John Roger Stephens (born December 28, 1978), better known by his stage name John Legend, is an American singer, songwriter, and actor. He has won nine Grammy Awards, one Golden Globe, and one Academy Award. In 2007, Legend received the special Starlight Award from the Songwriters Hall of Fame.
Justin Chambers (born July 11, 1970) is an American actor and former fashion model, known for his role as Dr. Alex Karev in the ABC medical drama series Grey's Anatomy.
Lillian Diana Gish (October 14, 1893 – February 27, 1993) was an American stage, screen and television actress, director and writer whose film acting career spanned 75 years, from 1912 to 1987. Gish was called The First Lady of American Cinema.
The following is a list of Playboy Playmates of 2001. Playboy magazine names its Playmate of the Month each month throughout the year.
Jonathan Harshman Winters III (November 11, 1925 – April 11, 2013) was an American comedian, actor, author, and artist. Beginning in 1960, Winters recorded many classic comedy albums for the Verve Records label. He also had records released every decade for over 50 years, receiving 11 nominations for Grammy Award for Best Comedy Album during his career and winning a Grammy Award for Best Album for Children for his contribution to an adaptation of The Little Prince in 1975 and the Grammy Award for Best Spoken Comedy Album for Crank(y) Calls in 1996.
Alaina Reed Hall (November 10, 1946 – December 17, 2009) was an American actress best known for her roles as Olivia, Gordon's younger sister, on the long-running children's television series Sesame Street, and as Rose Lee Holloway on the NBC sitcom 227.
Paul Johnston McCullough (March 27, 1883 – March 25, 1936) was an American actor and comedian who was one half of the comedy duo Clark and McCullough, along with fellow comedian Bobby Clark.
Andrew Theodore "Drew" Daniel (born April 28, 1982) was the winner of the American reality television show Big Brother 5 in 2004.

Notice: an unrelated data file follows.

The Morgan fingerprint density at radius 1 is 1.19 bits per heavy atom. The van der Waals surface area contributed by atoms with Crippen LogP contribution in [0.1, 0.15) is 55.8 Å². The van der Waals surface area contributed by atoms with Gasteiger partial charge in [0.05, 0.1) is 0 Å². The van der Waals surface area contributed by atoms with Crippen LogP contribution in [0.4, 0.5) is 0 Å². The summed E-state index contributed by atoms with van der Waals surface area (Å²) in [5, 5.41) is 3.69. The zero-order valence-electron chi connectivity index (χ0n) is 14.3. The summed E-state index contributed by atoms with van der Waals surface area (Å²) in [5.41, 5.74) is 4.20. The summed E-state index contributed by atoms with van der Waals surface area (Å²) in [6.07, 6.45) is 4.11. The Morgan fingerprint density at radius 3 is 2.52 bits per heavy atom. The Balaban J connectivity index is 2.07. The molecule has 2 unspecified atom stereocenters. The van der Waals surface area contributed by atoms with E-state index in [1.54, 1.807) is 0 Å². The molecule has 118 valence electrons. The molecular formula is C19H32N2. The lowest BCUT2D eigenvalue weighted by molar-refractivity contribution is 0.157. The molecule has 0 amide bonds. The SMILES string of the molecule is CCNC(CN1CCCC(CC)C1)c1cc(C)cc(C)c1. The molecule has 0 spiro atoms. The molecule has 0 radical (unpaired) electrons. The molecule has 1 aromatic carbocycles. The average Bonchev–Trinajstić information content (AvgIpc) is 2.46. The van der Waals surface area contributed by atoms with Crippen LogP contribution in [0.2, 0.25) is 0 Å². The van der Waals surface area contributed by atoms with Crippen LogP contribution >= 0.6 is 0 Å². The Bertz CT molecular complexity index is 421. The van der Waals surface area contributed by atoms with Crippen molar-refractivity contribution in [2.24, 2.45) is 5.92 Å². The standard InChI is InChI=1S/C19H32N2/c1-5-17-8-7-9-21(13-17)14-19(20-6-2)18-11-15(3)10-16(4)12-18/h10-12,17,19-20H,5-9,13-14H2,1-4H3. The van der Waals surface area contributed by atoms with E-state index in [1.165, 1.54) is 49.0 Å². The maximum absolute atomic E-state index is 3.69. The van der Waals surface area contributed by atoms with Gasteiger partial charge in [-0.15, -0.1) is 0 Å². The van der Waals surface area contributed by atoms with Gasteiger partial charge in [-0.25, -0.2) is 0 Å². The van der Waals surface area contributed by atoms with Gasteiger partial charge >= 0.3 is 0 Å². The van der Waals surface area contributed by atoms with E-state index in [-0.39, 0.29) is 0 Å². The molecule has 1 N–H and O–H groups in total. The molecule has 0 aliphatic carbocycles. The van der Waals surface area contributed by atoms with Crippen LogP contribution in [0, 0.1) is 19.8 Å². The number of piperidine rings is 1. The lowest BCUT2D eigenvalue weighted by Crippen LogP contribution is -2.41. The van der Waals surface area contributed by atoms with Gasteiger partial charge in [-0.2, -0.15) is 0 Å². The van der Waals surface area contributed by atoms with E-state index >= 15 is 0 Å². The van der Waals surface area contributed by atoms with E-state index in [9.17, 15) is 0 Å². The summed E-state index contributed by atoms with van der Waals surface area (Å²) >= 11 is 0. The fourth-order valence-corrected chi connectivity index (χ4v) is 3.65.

Dustin Michael Hermanson (born December 21, 1972) is an American former right-handed relief pitcher in Major League Baseball.
Daniel Charles Shay (born Daniel Shea, November 8, 1876 – December 1, 1927) was a professional baseball player. He played all or part of four seasons in Major League Baseball (MLB), for the Cleveland Blues in 1901, the St. Louis Cardinals from 1904 to 1905, and the New York Giants in 1907, primarily as a shortstop. Even during his playing days, Shay owned a cigar shop, several race horses and a minor league baseball team. One of Shay's fingers had to be amputated after a 1905 injury. His playing career made a brief comeback two seasons later.
Johnny Dillard Lytle (October 13, 1932 in Springfield, Ohio – December 15, 1995 in Springfield) was a jazz drummer and vibraphonist.
John Augustus "Jiggs" Donahue (July 13, 1879 – July 19, 1913) was a Major League Baseball player for 9 seasons from 1900 to 1909. Born in Springfield, Ohio, Donahue began his career as a catcher for the Pittsburgh Pirates (1900–1901), Milwaukee Brewers (1901), and St. Louis Browns (1902).
William Bradley Kincaid (July 13, 1895 – September 23, 1989) was an American folk singer and radio entertainer.